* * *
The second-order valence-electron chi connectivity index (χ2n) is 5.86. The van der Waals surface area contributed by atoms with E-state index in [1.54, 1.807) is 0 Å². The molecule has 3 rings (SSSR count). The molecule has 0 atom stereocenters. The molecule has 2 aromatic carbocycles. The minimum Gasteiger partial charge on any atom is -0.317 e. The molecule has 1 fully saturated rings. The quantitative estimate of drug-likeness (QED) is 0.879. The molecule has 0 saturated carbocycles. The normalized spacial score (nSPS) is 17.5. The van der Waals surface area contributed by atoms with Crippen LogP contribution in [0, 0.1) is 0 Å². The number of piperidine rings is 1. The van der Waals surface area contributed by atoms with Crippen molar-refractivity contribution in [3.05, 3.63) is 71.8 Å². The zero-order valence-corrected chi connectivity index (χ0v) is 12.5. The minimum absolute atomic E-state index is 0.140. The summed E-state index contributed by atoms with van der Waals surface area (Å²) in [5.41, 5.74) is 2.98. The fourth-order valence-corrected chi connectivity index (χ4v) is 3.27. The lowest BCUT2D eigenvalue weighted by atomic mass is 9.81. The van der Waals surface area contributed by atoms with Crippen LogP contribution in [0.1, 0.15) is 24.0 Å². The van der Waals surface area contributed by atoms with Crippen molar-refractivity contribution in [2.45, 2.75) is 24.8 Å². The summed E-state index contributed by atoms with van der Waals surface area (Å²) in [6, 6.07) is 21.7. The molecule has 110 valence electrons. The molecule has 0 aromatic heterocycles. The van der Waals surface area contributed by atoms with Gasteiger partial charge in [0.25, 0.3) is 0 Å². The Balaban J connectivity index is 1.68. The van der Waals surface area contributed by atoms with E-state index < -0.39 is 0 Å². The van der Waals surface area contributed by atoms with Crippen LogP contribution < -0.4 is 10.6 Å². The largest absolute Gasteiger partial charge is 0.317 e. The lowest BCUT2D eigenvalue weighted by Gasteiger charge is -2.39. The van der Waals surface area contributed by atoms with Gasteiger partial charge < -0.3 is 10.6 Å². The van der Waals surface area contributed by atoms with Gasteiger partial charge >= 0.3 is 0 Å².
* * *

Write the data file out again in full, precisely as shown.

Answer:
The second-order valence-electron chi connectivity index (χ2n) is 5.86. The van der Waals surface area contributed by atoms with E-state index in [1.54, 1.807) is 0 Å². The molecule has 3 rings (SSSR count). The molecule has 0 atom stereocenters. The molecule has 2 aromatic carbocycles. The minimum Gasteiger partial charge on any atom is -0.317 e. The molecule has 1 fully saturated rings. The quantitative estimate of drug-likeness (QED) is 0.879. The molecule has 0 saturated carbocycles. The normalized spacial score (nSPS) is 17.5. The van der Waals surface area contributed by atoms with Crippen LogP contribution in [0, 0.1) is 0 Å². The number of piperidine rings is 1. The van der Waals surface area contributed by atoms with Crippen molar-refractivity contribution in [3.05, 3.63) is 71.8 Å². The zero-order valence-corrected chi connectivity index (χ0v) is 12.5. The minimum absolute atomic E-state index is 0.140. The summed E-state index contributed by atoms with van der Waals surface area (Å²) in [5.41, 5.74) is 2.98. The fourth-order valence-corrected chi connectivity index (χ4v) is 3.27. The lowest BCUT2D eigenvalue weighted by atomic mass is 9.81. The van der Waals surface area contributed by atoms with Crippen LogP contribution in [0.1, 0.15) is 24.0 Å². The van der Waals surface area contributed by atoms with Crippen molar-refractivity contribution in [2.45, 2.75) is 24.8 Å². The summed E-state index contributed by atoms with van der Waals surface area (Å²) in [6, 6.07) is 21.7. The molecule has 110 valence electrons. The molecule has 0 aromatic heterocycles. The van der Waals surface area contributed by atoms with Gasteiger partial charge in [0.25, 0.3) is 0 Å². The Balaban J connectivity index is 1.68. The van der Waals surface area contributed by atoms with E-state index < -0.39 is 0 Å². The van der Waals surface area contributed by atoms with Crippen LogP contribution < -0.4 is 10.6 Å². The largest absolute Gasteiger partial charge is 0.317 e. The lowest BCUT2D eigenvalue weighted by Gasteiger charge is -2.39. The van der Waals surface area contributed by atoms with Gasteiger partial charge < -0.3 is 10.6 Å². The van der Waals surface area contributed by atoms with Gasteiger partial charge >= 0.3 is 0 Å².